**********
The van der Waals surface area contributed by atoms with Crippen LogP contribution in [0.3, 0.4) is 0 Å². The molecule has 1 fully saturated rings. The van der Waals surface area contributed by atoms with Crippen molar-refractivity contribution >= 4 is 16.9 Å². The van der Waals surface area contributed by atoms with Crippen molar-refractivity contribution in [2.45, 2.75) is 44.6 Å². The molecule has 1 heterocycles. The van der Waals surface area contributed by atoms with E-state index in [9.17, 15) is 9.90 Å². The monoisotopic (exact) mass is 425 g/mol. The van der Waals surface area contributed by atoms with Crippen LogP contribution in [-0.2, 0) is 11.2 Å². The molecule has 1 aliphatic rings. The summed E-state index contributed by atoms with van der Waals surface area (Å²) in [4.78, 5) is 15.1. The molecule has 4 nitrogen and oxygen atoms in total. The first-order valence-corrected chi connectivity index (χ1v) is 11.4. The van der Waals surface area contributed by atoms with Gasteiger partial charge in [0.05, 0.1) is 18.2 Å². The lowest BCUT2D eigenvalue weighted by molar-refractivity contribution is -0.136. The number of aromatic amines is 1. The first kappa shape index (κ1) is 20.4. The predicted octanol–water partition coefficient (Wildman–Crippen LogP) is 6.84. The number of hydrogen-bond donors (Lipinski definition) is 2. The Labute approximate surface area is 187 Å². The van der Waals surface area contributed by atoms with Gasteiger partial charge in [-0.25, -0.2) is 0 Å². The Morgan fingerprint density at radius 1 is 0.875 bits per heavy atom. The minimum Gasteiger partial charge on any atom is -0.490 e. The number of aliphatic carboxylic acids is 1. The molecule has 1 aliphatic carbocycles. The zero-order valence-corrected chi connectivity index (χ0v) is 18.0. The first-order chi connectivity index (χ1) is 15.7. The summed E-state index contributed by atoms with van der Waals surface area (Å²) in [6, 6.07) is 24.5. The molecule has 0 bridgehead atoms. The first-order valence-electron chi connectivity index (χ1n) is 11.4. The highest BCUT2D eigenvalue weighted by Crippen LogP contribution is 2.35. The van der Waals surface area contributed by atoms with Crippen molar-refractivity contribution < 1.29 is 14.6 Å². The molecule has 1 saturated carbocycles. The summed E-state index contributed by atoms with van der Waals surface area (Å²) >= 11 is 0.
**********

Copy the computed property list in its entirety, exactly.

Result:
The van der Waals surface area contributed by atoms with Crippen LogP contribution in [0.3, 0.4) is 0 Å². The molecule has 1 fully saturated rings. The van der Waals surface area contributed by atoms with Crippen molar-refractivity contribution >= 4 is 16.9 Å². The van der Waals surface area contributed by atoms with Crippen molar-refractivity contribution in [2.45, 2.75) is 44.6 Å². The molecule has 1 heterocycles. The van der Waals surface area contributed by atoms with E-state index in [9.17, 15) is 9.90 Å². The monoisotopic (exact) mass is 425 g/mol. The van der Waals surface area contributed by atoms with Crippen LogP contribution in [-0.2, 0) is 11.2 Å². The molecule has 1 aliphatic rings. The summed E-state index contributed by atoms with van der Waals surface area (Å²) in [4.78, 5) is 15.1. The molecule has 4 nitrogen and oxygen atoms in total. The first-order valence-corrected chi connectivity index (χ1v) is 11.4. The van der Waals surface area contributed by atoms with Gasteiger partial charge in [0.05, 0.1) is 18.2 Å². The lowest BCUT2D eigenvalue weighted by molar-refractivity contribution is -0.136. The number of aromatic amines is 1. The first kappa shape index (κ1) is 20.4. The predicted octanol–water partition coefficient (Wildman–Crippen LogP) is 6.84. The number of hydrogen-bond donors (Lipinski definition) is 2. The Labute approximate surface area is 187 Å². The van der Waals surface area contributed by atoms with Gasteiger partial charge in [-0.25, -0.2) is 0 Å². The Morgan fingerprint density at radius 1 is 0.875 bits per heavy atom. The minimum Gasteiger partial charge on any atom is -0.490 e. The number of aliphatic carboxylic acids is 1. The molecule has 1 aliphatic carbocycles. The zero-order valence-corrected chi connectivity index (χ0v) is 18.0. The first-order chi connectivity index (χ1) is 15.7. The summed E-state index contributed by atoms with van der Waals surface area (Å²) in [6, 6.07) is 24.5. The molecule has 0 bridgehead atoms. The first-order valence-electron chi connectivity index (χ1n) is 11.4. The highest BCUT2D eigenvalue weighted by Crippen LogP contribution is 2.35. The van der Waals surface area contributed by atoms with Crippen molar-refractivity contribution < 1.29 is 14.6 Å². The molecule has 1 saturated carbocycles. The summed E-state index contributed by atoms with van der Waals surface area (Å²) >= 11 is 0.